http://greeninc.blogs.nytimes.com/2009/02/17/obama-signs-stimulus-packed-with-clean-energy-provisions/
    It seems to me that a disproportionate amount of money went toward clean energy, infrastructure, research and technology–all areas heavily skewed toward male earners.
    And from what I can tell from the report the single largest chunk of health care spending by far was earmarked for improvements in health care technology, 19 billion vs 2 billion for preventative care.
    By the reports own account, education spending was not based on sparing jobs but rather on the then projected $350 billion in budget shortfalls by the states which threatened massive cuts in a number of areas including infrastructure and community colleges. Again, male earners represented here as well.
    I can certainly see the class implications though. Heaviest spending seems skewed toward highly skilled fields such as engineering and research…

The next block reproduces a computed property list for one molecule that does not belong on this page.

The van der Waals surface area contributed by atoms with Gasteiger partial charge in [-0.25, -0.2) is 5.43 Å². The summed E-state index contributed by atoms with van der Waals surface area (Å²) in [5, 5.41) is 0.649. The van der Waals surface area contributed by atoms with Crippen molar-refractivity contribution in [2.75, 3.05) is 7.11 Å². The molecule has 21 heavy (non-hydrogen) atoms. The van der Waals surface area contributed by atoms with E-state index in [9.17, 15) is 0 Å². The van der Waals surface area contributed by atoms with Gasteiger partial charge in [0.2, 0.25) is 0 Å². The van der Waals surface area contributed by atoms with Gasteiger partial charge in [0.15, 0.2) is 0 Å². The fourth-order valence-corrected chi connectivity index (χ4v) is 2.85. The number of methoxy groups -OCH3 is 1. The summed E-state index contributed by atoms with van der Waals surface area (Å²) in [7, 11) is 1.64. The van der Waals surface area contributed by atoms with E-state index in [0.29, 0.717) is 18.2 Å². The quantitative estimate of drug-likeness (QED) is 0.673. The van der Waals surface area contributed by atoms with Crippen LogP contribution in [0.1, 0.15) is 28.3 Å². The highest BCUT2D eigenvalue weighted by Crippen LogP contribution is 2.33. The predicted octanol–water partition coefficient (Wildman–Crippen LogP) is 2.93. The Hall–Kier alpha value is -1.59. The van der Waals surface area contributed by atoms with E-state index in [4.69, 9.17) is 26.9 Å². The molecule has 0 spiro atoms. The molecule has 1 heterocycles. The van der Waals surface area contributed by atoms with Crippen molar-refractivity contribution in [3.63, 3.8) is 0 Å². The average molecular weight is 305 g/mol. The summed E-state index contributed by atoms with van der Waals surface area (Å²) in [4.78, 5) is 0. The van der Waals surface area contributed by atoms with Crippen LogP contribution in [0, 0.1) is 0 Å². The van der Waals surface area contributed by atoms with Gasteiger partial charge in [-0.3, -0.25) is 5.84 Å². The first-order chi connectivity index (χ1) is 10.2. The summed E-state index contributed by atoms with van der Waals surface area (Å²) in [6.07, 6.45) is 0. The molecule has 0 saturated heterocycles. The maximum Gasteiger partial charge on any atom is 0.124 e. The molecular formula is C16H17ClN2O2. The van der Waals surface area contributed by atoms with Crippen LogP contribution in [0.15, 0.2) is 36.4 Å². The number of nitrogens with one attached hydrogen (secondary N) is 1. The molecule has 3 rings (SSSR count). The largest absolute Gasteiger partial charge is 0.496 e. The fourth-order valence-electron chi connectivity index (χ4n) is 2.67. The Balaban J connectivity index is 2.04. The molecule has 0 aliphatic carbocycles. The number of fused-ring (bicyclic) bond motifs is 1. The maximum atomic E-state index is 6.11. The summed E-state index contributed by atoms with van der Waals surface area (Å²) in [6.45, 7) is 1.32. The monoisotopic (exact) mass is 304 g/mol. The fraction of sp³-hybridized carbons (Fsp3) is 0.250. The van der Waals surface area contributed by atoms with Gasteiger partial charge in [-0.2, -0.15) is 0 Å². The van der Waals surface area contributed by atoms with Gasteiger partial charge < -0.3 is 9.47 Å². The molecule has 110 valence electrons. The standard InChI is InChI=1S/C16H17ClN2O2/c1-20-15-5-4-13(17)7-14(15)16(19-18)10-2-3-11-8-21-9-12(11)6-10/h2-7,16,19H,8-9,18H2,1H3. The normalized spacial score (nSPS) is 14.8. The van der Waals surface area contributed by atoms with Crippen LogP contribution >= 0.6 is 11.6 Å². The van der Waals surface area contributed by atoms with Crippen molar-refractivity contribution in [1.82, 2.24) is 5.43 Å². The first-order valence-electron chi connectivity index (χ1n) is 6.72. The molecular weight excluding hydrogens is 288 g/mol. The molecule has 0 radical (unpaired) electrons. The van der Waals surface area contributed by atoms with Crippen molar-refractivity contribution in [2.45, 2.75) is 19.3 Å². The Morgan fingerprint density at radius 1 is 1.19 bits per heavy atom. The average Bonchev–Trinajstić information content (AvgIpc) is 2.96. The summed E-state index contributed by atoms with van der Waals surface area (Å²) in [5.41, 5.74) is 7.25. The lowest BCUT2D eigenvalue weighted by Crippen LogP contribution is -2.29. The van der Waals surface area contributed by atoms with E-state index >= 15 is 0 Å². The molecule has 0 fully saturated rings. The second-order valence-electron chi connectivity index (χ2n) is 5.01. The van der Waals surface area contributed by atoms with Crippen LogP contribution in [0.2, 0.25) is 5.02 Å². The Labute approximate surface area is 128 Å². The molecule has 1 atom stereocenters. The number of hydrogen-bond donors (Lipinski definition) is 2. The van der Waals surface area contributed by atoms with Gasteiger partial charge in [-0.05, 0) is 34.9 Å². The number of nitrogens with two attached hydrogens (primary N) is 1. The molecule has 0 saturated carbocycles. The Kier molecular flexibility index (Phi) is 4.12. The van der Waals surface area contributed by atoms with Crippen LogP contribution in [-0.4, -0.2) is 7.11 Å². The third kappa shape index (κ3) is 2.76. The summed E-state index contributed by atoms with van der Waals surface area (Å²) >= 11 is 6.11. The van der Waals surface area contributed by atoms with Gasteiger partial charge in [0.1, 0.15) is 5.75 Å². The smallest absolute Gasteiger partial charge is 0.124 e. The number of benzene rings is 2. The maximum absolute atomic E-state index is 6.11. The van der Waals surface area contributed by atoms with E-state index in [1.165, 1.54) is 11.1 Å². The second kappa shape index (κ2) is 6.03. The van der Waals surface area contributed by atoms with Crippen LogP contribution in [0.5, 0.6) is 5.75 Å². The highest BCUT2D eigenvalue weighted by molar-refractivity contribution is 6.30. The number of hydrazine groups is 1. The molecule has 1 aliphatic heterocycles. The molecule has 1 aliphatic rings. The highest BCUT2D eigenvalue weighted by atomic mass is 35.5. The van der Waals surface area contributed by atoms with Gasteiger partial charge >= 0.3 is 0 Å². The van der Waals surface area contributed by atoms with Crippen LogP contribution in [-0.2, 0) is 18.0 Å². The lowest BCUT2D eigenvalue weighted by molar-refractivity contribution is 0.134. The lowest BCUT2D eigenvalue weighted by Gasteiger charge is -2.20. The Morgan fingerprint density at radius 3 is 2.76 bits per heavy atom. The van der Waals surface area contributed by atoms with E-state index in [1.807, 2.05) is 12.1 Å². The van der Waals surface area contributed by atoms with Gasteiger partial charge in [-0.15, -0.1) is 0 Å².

• EGhead

    “But why must we belabor these issues–economic decline, job loss–through a sex/gender dichotomy? He suffers vs. she gains is not the most compelling lens within which we can understand the current economic crisis or changing culture in the American workforce. Nor is it the most nuanced. In many ways, it feels like a large distraction…”
    Am I the only one who feels like this could have been written by an anti-feminist n00b? Seriously, since when do we as feminists NOT look at things through a a sex/gender dichotomy? Since when is ‘there are other ways of looking at this/ other problems going on’ a VALID critique of a discussion? Courtney, your disdain of this whole thing is absolutely baffling and your professed logic here does more to add to my confusion than explain your rationale.
    I’m going to get totally flamed for this, but could all of this resistance to even discussing the recession in terms of gender be a reaction to the fact that, well, it IS the men who are losing the most jobs? I mean, you guys can’t even seem to acknowledge how that also hurts women, it’s like you just want to move away from this as quickly as possible. If 78% of these lost jobs belonged to women I feel like we would not be having this discussion.